WASHINGTON — The US government in July has announced decisions to allow as much as 235,000 short tons, raw value, of additional raw sugar imports into the United States to boost the critically low supply of sugar in the current (2021-22) marketing year.
The US Department of Commerce announced July 1 that it had increased Mexico’s export limit under the Agreement Suspending the Countervailing Duty Investigation on Sugar from Mexico for “other” sugar exports to the United States by 135,000 short tons, raw value, effective July 1-Sept. 30, based on a June 29 request from the US Department of Agriculture. As defined in the suspension agreement, “other” sugar must have a polarity of less than 99.5 degrees on a dry basis. The DOC said it had received confirmation from the government of Mexico that it would supply the additional sugar.
The DOC previously increased Mexico’s export limit by 150,000 short tons, raw value, on Nov. 23, 2021, and by 170,000 tons on April 28, both for “other” sugar. The new export limit is 1,342,400 tons. The refined sugar portion of the export limit remains unchanged at 266,220 tons.
The USDA’s Foreign Agricultural Service announced in the July 11 Federal Register an increase of 90,718 tonnes, raw value, (about 100,000 short tons) in the 2021-22 tariff-rate quota for raw cane sugar. The USDA also extended the time that TRQ imports may enter the United States to Oct. 31, one month beyond the end of the current marketing year. The initial 2021-22 TRQ for raw sugar set in September 2021 was 1,117,195 tonnes, raw value. The new raw cane sugar TRQ is 1,207,913 tonnes.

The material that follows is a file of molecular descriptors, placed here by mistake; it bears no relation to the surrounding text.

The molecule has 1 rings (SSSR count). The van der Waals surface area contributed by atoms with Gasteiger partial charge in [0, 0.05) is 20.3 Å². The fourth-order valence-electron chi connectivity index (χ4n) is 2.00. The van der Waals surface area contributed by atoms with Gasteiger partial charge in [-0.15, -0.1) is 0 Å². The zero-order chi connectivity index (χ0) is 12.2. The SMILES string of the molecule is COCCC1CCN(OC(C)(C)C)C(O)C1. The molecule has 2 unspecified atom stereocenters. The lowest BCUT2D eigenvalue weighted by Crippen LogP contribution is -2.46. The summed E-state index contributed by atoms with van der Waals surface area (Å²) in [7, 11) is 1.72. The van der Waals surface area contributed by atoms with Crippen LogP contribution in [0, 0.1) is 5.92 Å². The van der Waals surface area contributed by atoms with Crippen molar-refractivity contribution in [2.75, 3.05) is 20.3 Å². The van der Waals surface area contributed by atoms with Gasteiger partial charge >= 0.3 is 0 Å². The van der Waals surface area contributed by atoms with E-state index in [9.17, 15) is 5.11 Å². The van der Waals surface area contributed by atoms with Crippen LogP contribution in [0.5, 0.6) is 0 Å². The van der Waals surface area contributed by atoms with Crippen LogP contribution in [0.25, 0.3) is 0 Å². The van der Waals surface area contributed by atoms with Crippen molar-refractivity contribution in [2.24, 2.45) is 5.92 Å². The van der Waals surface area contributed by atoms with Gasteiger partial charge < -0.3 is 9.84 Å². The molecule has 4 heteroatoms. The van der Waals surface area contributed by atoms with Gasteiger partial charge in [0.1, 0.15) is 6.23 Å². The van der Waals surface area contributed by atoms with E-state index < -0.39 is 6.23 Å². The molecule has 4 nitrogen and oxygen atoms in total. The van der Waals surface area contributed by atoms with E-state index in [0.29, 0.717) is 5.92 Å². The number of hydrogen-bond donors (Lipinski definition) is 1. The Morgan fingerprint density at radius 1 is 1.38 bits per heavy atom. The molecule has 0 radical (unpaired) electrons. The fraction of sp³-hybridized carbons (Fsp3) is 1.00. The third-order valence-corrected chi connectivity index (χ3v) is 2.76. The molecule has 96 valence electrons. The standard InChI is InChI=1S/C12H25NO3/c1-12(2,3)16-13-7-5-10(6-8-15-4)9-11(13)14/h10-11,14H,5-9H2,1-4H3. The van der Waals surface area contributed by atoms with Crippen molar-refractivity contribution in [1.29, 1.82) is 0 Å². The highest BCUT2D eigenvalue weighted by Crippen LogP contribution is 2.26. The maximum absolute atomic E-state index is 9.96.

The USDA’s FAS also announced in the July 11 Federal Register the initial 2022-23 (fiscal 2023) tariff-rate quota for raw cane sugar at 1,117,195 tonnes, raw value, the minimum of US commitments under World Trade Organization agreements. The refined and specialty sugar TRQs will be announced later. The Office of the US Trade Representative also will allocate the TRQ quantity to supplying countries at a later date, as is typical.
Spot sugar supplies have been critically tight in the United States since the Michigan Sugar Co. declared force majeure in early April under which it would deliver only 75% of contracted supply until the end of the marketing year on Sept. 30. While the 25% not delivered was not huge in terms of total sugar supply, it was enough to tip the scale in an already-tight market. Since then, beet sugar has not been offered on the spot market, and only one national cane refiner has been offering refined cane sugar on the spot market. Refined cane sugar is offered spot through Dec. 31 at 68¢ a lb f.o.b., the highest since 1974.
Further, weather-delayed sugar beet planting in the Upper Midwest earlier this year greatly reduced hoped-for supply in the current marketing year (before Sept. 30) from new crop beets. Beet processors and most cane refiners also are not quoting refined sugar for 2022-23. Beet sugar sales were near 80% of prospective production much earlier in the season than usual, and processors withdrew from the market amid uncertainty about their 2022 sugar beet crops.